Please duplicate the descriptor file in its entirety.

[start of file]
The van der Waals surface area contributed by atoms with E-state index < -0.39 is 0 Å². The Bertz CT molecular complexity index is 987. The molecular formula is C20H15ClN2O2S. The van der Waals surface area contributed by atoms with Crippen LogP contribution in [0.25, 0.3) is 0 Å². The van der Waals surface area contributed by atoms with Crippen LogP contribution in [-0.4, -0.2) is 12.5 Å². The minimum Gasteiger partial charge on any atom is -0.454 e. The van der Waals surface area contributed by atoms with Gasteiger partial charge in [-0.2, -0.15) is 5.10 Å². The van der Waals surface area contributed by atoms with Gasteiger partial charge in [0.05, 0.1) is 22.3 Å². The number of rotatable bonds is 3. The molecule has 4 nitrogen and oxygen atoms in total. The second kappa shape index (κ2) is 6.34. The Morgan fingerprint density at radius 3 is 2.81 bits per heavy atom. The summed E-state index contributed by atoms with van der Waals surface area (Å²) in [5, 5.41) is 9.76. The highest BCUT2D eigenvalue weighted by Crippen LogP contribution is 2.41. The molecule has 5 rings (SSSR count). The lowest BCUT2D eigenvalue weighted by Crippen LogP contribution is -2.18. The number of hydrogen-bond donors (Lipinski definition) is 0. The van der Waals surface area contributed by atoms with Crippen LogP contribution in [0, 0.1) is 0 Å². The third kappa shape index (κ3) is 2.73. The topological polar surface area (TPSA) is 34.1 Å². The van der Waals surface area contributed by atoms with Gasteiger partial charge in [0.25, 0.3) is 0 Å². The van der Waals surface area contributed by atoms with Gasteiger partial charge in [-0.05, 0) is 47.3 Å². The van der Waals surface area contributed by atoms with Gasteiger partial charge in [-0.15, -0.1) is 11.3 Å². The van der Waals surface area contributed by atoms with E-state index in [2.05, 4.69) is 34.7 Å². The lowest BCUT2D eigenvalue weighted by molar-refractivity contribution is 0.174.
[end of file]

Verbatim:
The van der Waals surface area contributed by atoms with E-state index < -0.39 is 0 Å². The Bertz CT molecular complexity index is 987. The molecular formula is C20H15ClN2O2S. The van der Waals surface area contributed by atoms with Crippen LogP contribution in [0.25, 0.3) is 0 Å². The van der Waals surface area contributed by atoms with Crippen LogP contribution in [-0.4, -0.2) is 12.5 Å². The minimum Gasteiger partial charge on any atom is -0.454 e. The van der Waals surface area contributed by atoms with Gasteiger partial charge in [-0.2, -0.15) is 5.10 Å². The van der Waals surface area contributed by atoms with Gasteiger partial charge in [0.05, 0.1) is 22.3 Å². The number of rotatable bonds is 3. The molecule has 4 nitrogen and oxygen atoms in total. The second kappa shape index (κ2) is 6.34. The Morgan fingerprint density at radius 3 is 2.81 bits per heavy atom. The summed E-state index contributed by atoms with van der Waals surface area (Å²) in [5, 5.41) is 9.76. The highest BCUT2D eigenvalue weighted by Crippen LogP contribution is 2.41. The molecule has 5 rings (SSSR count). The lowest BCUT2D eigenvalue weighted by Crippen LogP contribution is -2.18. The number of hydrogen-bond donors (Lipinski definition) is 0. The van der Waals surface area contributed by atoms with Crippen LogP contribution in [0, 0.1) is 0 Å². The third kappa shape index (κ3) is 2.73. The topological polar surface area (TPSA) is 34.1 Å². The van der Waals surface area contributed by atoms with Gasteiger partial charge in [0.25, 0.3) is 0 Å². The van der Waals surface area contributed by atoms with Gasteiger partial charge in [-0.05, 0) is 47.3 Å². The van der Waals surface area contributed by atoms with Gasteiger partial charge in [-0.15, -0.1) is 11.3 Å². The van der Waals surface area contributed by atoms with E-state index in [2.05, 4.69) is 34.7 Å². The lowest BCUT2D eigenvalue weighted by molar-refractivity contribution is 0.174.